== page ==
‘It′s good enough’: Swedish general dental practitioners on reasons for accepting substandard root filling quality.

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  • Source:
    International Endodontic Journal. Apr2018 Supplement 3, Vol. 51, pe168-e177. 10p. 1 Diagram, 3 Charts.
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    • Abstract:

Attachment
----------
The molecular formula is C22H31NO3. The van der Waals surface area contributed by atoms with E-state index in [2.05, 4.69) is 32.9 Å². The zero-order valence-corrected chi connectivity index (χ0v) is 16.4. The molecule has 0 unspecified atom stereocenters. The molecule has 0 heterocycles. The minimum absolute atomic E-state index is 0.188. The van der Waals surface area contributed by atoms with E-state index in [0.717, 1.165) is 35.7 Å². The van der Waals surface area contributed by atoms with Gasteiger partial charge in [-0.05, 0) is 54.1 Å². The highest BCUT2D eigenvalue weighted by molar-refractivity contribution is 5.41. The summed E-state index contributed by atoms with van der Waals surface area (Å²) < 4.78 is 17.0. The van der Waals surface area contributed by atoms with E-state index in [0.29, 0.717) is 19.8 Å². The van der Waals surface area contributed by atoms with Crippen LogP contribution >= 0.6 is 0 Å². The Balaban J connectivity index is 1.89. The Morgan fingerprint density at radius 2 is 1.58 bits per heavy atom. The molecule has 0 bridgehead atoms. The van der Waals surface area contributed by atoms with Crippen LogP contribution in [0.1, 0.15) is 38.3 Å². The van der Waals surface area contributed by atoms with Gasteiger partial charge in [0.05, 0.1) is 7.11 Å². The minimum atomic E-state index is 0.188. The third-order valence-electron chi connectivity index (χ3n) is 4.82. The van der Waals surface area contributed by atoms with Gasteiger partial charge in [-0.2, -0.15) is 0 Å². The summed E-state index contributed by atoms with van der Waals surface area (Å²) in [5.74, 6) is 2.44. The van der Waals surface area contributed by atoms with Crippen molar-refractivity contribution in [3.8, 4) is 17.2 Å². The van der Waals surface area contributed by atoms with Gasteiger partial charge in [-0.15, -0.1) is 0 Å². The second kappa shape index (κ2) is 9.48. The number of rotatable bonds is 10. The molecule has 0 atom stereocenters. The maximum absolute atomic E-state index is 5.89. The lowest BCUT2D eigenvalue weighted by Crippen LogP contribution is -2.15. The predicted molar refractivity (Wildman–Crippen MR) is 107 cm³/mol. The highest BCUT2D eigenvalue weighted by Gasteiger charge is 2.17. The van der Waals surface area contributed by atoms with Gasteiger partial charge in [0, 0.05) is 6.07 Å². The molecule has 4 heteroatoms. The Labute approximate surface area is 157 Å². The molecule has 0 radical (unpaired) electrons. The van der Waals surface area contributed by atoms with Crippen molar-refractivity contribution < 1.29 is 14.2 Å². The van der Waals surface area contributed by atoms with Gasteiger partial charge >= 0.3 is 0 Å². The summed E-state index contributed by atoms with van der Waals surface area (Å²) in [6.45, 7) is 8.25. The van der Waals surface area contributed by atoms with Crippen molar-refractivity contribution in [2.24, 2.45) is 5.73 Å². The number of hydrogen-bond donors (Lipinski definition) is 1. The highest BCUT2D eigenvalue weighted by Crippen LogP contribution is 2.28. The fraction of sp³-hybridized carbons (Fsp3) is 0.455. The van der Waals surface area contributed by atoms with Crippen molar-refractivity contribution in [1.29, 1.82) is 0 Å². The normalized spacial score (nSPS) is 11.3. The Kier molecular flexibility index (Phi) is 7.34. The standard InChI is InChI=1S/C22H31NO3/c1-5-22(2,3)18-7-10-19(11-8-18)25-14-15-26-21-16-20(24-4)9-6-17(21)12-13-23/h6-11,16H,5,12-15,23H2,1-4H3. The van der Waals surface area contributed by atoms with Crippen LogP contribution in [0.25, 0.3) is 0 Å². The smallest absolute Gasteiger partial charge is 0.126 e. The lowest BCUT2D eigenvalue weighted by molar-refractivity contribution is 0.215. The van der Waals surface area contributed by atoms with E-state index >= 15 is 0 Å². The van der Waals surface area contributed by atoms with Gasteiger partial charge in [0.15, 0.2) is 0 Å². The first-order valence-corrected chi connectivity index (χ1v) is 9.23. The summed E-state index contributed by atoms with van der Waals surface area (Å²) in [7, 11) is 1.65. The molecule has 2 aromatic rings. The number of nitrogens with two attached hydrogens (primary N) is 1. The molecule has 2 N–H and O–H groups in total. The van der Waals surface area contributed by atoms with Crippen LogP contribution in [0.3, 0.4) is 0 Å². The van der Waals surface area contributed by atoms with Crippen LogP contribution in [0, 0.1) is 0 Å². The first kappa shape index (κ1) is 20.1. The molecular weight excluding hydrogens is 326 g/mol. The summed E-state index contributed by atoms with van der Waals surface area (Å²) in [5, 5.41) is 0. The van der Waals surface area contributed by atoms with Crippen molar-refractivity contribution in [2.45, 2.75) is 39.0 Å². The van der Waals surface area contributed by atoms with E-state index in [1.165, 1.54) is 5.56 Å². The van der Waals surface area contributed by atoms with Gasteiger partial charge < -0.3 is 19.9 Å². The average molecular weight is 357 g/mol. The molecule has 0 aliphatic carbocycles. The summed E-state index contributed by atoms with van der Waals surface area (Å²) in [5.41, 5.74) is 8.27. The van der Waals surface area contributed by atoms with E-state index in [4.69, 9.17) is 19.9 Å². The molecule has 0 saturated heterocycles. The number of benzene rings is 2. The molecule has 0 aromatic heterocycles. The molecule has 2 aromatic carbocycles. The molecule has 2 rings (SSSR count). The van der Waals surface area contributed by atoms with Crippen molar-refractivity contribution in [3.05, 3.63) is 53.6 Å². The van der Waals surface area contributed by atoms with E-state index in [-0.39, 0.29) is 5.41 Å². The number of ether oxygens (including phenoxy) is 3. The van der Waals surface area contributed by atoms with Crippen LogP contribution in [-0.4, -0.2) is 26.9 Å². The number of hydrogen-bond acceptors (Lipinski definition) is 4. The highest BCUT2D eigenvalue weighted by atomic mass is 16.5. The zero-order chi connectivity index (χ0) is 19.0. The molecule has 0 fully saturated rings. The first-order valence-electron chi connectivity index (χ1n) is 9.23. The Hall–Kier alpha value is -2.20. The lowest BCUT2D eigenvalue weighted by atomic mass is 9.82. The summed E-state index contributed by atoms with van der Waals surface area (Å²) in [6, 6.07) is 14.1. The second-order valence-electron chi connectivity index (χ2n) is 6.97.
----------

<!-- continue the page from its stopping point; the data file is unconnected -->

Abstract: Aim: The concept of ‘good enough’ is central and necessary in the assessment of root filling quality. The aim was to explore the concept by analysing reasons and arguments for the acceptance or rejection of substandard root filling quality as reported by general dental practitioners (GDPs) in Sweden. Methodology: The study was designed as a qualitative and exploratory study based on seven videotaped focus group interviews analysed by means of qualitative content analysis. Thirty‐three GDPs employed in the Public Dental Health Service in Gothenburg, Sweden, participated (4–6 GDPs/interview). In all, nine predetermined questions were followed. Before each focus group, the participants received radiographs of 37 root fillings and were asked to assess the root filling quality. The three cases representing the most divergent assessments served as a basis for the discussion. The cases were presented without clinical information; the dentists would relate to the cases as being just root filled by themselves. Results: The radiographs did not provide a sufficient basis for decisions on whether or not to accept the root filling. This study emphasized that dentists did not primarily look for these arguments in the technical details of the root filling per se, but instead, they considered selected features of the contextual situation. The GDPs constantly introduced relevant ‘ad hoc considerations’ to account for the decisions they made. These contextual considerations were related to aspects of pulpal and periapical disease, risks (e.g. technical complications) or to consumed resources (personal and/or economic). Conclusions: It was obvious that the concept of ‘good enough’ does not exist as a general formula ready to be applied in particular situations. Instead, it is necessarily and irremediably tied to contextual properties that emerge from case to case. [ABSTRACT FROM AUTHOR]